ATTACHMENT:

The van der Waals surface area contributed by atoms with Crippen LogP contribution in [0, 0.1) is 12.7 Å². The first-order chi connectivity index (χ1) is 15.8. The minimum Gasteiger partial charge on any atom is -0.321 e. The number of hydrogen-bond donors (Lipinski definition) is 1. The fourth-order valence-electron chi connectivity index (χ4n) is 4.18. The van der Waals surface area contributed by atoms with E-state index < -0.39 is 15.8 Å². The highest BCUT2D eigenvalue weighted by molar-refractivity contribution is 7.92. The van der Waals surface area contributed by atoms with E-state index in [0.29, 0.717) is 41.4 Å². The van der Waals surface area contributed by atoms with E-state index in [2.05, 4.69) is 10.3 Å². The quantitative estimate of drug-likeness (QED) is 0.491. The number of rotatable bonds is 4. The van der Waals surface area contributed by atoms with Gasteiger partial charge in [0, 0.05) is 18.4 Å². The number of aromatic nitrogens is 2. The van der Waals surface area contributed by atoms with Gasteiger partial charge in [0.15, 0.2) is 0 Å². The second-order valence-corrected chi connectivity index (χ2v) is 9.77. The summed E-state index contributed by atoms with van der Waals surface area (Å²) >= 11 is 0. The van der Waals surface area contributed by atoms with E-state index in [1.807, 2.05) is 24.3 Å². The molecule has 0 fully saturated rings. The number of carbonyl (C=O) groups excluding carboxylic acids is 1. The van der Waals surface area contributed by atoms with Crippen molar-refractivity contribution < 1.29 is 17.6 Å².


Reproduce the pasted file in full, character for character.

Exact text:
The van der Waals surface area contributed by atoms with Crippen LogP contribution in [0, 0.1) is 12.7 Å². The first-order chi connectivity index (χ1) is 15.8. The minimum Gasteiger partial charge on any atom is -0.321 e. The number of hydrogen-bond donors (Lipinski definition) is 1. The fourth-order valence-electron chi connectivity index (χ4n) is 4.18. The van der Waals surface area contributed by atoms with E-state index < -0.39 is 15.8 Å². The highest BCUT2D eigenvalue weighted by molar-refractivity contribution is 7.92. The van der Waals surface area contributed by atoms with E-state index in [0.29, 0.717) is 41.4 Å². The van der Waals surface area contributed by atoms with E-state index in [2.05, 4.69) is 10.3 Å². The quantitative estimate of drug-likeness (QED) is 0.491. The number of rotatable bonds is 4. The van der Waals surface area contributed by atoms with Gasteiger partial charge in [0, 0.05) is 18.4 Å². The number of aromatic nitrogens is 2. The van der Waals surface area contributed by atoms with Gasteiger partial charge in [0.15, 0.2) is 0 Å². The second-order valence-corrected chi connectivity index (χ2v) is 9.77. The summed E-state index contributed by atoms with van der Waals surface area (Å²) >= 11 is 0. The van der Waals surface area contributed by atoms with E-state index in [1.807, 2.05) is 24.3 Å². The molecule has 0 fully saturated rings. The number of carbonyl (C=O) groups excluding carboxylic acids is 1. The van der Waals surface area contributed by atoms with Crippen molar-refractivity contribution < 1.29 is 17.6 Å².